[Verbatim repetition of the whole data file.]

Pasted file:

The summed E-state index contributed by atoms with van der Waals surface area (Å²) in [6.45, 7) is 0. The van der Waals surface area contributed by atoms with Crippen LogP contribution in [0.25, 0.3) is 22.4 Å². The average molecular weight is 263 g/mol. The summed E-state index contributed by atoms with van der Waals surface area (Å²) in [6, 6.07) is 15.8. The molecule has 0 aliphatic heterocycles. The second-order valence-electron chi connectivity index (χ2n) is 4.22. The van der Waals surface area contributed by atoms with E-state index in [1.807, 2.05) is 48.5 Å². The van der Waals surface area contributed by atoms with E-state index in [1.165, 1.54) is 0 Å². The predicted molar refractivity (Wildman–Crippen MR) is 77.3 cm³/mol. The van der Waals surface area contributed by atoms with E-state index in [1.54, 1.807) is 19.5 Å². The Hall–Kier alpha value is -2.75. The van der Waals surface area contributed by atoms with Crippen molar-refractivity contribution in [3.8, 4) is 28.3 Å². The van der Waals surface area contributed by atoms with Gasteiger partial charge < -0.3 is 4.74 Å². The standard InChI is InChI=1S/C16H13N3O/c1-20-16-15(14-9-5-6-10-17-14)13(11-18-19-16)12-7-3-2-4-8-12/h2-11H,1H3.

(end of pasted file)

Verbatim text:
The summed E-state index contributed by atoms with van der Waals surface area (Å²) in [6.45, 7) is 0. The van der Waals surface area contributed by atoms with Crippen LogP contribution in [0.25, 0.3) is 22.4 Å². The average molecular weight is 263 g/mol. The summed E-state index contributed by atoms with van der Waals surface area (Å²) in [6, 6.07) is 15.8. The molecule has 0 aliphatic heterocycles. The second-order valence-electron chi connectivity index (χ2n) is 4.22. The van der Waals surface area contributed by atoms with E-state index in [1.807, 2.05) is 48.5 Å². The van der Waals surface area contributed by atoms with E-state index in [1.165, 1.54) is 0 Å². The predicted molar refractivity (Wildman–Crippen MR) is 77.3 cm³/mol. The van der Waals surface area contributed by atoms with E-state index in [1.54, 1.807) is 19.5 Å². The Hall–Kier alpha value is -2.75. The van der Waals surface area contributed by atoms with Crippen molar-refractivity contribution in [3.8, 4) is 28.3 Å². The van der Waals surface area contributed by atoms with Gasteiger partial charge < -0.3 is 4.74 Å². The standard InChI is InChI=1S/C16H13N3O/c1-20-16-15(14-9-5-6-10-17-14)13(11-18-19-16)12-7-3-2-4-8-12/h2-11H,1H3.